since moved to the National University of Singapore.">

Science is set to drone on and on!

By Steve Pointing 10/04/2015


It is looking increasingly like New Zealand will be the first country to approve ‘beyond line of sight’ operation of unmanned aerial vehicles (UAVs), also known as drones or remote piloted aerial systems (RPAS).  This follows a submission by Callaghan Innovation to the government, describing economic benefits that will arise from using UAV to make gains in the primary industries and conservation sector (https://www.callaghaninnovation.govt.nz/sites/all/files/UAV-benefits-study.pdf).
What does this mean for science? I discussed this in my weekly radio show ‘Dear Science’ this week: http://www.95bfm.com/assets/sm/220679/3/dearScience.mp3
Approval to operate beyond line of sight will mean that UAV can finally be used for what they were designed for – spatial mapping of large areas more cheaply and with higher resolution than satellites are currently able to achieve.  Payloads will allow remote mapping of water, plants, livestock, marine life and disturbance, as well as direct airborne measurements of atmospheric phenomena.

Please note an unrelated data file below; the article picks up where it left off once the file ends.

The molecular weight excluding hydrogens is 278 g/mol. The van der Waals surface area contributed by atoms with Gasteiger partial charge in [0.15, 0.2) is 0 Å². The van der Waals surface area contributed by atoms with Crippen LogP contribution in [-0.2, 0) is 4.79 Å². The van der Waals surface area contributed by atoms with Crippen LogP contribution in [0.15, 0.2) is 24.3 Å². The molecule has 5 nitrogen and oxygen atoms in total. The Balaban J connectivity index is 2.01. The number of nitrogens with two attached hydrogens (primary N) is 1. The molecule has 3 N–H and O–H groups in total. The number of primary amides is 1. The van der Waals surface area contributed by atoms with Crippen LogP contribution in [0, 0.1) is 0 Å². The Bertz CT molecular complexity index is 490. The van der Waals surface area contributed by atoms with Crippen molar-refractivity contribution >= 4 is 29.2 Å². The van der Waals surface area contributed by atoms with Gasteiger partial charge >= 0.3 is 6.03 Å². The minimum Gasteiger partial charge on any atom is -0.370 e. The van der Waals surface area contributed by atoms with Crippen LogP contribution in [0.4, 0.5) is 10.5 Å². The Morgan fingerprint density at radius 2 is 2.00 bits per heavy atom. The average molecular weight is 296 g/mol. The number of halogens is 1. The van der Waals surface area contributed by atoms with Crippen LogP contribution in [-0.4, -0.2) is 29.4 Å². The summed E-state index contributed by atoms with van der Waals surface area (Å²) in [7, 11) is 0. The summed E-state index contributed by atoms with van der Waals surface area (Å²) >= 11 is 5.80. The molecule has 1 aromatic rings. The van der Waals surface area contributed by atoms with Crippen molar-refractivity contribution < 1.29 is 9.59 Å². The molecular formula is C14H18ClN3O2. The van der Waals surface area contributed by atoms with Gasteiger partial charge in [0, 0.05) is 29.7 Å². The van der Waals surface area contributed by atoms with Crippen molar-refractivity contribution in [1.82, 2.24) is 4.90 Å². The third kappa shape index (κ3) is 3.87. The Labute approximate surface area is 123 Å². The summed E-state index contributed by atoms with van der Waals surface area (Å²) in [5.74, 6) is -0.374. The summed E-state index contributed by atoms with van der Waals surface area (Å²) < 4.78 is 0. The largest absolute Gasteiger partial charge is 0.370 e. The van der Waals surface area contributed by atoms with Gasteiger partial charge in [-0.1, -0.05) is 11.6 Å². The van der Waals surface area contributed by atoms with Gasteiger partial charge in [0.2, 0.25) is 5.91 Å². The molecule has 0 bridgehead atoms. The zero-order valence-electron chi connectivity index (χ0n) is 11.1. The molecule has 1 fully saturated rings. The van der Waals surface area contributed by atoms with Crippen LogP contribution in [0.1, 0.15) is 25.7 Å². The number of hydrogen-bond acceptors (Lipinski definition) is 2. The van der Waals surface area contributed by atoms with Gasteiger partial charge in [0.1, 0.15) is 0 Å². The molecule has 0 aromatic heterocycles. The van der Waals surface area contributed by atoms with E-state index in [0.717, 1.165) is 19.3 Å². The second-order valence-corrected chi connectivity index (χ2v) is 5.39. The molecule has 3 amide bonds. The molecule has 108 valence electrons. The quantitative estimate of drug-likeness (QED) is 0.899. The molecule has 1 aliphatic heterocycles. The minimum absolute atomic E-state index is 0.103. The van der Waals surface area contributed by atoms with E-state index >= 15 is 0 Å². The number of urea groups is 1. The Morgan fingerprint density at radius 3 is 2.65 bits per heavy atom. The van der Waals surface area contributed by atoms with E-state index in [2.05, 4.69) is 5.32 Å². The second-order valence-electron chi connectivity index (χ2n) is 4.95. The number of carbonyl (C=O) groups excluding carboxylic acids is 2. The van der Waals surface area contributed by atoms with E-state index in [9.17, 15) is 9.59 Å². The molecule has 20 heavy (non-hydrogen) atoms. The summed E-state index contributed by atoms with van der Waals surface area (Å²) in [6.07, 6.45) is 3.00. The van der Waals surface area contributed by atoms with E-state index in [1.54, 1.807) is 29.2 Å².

The use of UAV for small-scale science projects has been gathering momentum recently, and two universities are leading the way in this. AUT University has a long record in development and application of UAVs, and works with a well-known New Zealand drone manufacturer called SkyCam.  They have developed new drones for use in Antarctic conservation and marine conservation, as well as being involved in development of novel software called Pix4-UAV to handle the massive data sets generated. The University of Canterbury also has a strong interest in UAV, and is currently developing its own aircraft for meteorological and climatological research. You can follow the AUT UAV blog here: http://uavataut.blogspot.co.nz/
One of the major issues will be the integration of UAV operation with piloted aircraft traffic.  The nomination of Dr Barbara Bollard-Breen (AUT) and Dr Kelvin Barnsdale (UC) for appointment to UAV-NZ, a division of Aviation New Zealand, means we will have scientists involved in discussion with the civil aviation industry on how best to achieve this under the proposed ‘airshare’ system.

Approval for beyond line of sight UAV flights should be the catalyst for a boom in research, and importantly more jobs for our graduates –conducting research with UAV and also in the field of GIS, which is used to interpret the massive data sets.
The Polar Fox, a UAV designed jointly by AUT and SkyCam for use in Antarctica: